Though every resident of Dubai will disagree on which cafeteria serves the best shawarma or which new burger place will get you the most likes on Instagram, we all unanimously agree on one thing: It’s hot in the summer. The last 16 of 17 warmest years on record have occurred since 2001, with 2017 being the hottest, according to Nasa.
Ahead of us are five months filled with overheated, broken down cars, and sticky sweat gluing our back to the seat of the car, while we squint against the oppressive sun with no end in sight. But we have done this to ourselves! The 2008 World Wildlife Fund revealed that the UAE had the largest carbon footprint per capita, meaning that we produced the most carbon per resident than any other nation in the world. The summer heat is simply allowing us to reap what we sow. But fear not! There are ways to avoid the heat, while simultaneously doing our part to reduce our carbon footprint.
On September 9, 2009, Dubai revealed its new, sleek, driverless Metro. In my excitement, I bought a ticket to the end of the line and back. Like many other residents who drive cars, I haven’t taken the Metro since its inception. Yet, this year has brought with it many incentives to commute by public transportation. The first and most obvious is the traffic, which was bearable during the cool winter months, but now that the summer is upon us, my little sedan has become an oven. The Metro is completely fitted with air-conditioned cabins and reflective glass to combat the sun. Not only is using the Metro the most comfortable way to travel, it is also the most environmentally friendly. Michael D. Meyer, author of the book, Public Transportation and the Environment, said: “If an individual switches from driving a 20 mile (32km) roundtrip commute to using public transportation, his or her annual carbon dioxide emissions will decrease by 4,800 pounds (2,200kg) per year, equal to a 10 per cent reduction in a two-car household’s carbon footprint.”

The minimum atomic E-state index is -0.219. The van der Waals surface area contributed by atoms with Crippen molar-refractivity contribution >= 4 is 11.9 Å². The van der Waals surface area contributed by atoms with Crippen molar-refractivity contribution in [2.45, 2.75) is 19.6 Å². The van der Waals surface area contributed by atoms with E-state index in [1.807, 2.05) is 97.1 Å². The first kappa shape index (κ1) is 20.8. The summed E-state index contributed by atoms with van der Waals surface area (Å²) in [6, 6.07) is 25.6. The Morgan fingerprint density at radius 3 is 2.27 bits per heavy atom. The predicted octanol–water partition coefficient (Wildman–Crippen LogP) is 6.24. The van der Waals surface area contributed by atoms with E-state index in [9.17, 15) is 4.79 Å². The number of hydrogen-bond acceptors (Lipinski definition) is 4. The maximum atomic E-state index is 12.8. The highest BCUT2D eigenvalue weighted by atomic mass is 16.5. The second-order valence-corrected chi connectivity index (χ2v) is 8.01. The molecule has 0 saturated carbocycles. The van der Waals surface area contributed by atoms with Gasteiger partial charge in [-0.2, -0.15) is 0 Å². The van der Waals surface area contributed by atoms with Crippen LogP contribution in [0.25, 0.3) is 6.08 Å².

Compromising a comfortable lifestyle is not a prerequisite to reducing our carbon footprint – it’s the other way round. To maintain our comfortable lifestyle, it is absolutely essential to reduce our carbon footprint. The authorities have recognised this and have implemented regulations on newly constructed buildings, specifically regulating energy consumption through the installation of solar water heaters, as well as operational systems that lower lights and thermostats when people are absent in the UAE, according to National Geographic. This does not negate the role of the individual in contributing to a sustainable city, rather it should empower us.
Our proximity to the equator also poses a threat to our existence. As temperature levels rise, living in this region becomes more difficult. Again, we stand at the forefront. Given our precarious geographic location we must act as a vanguard against global warming, not only because the environment is essential to our survival, but also because it really has become too hot!
- The reader is an economics student based in Abu Dhabi.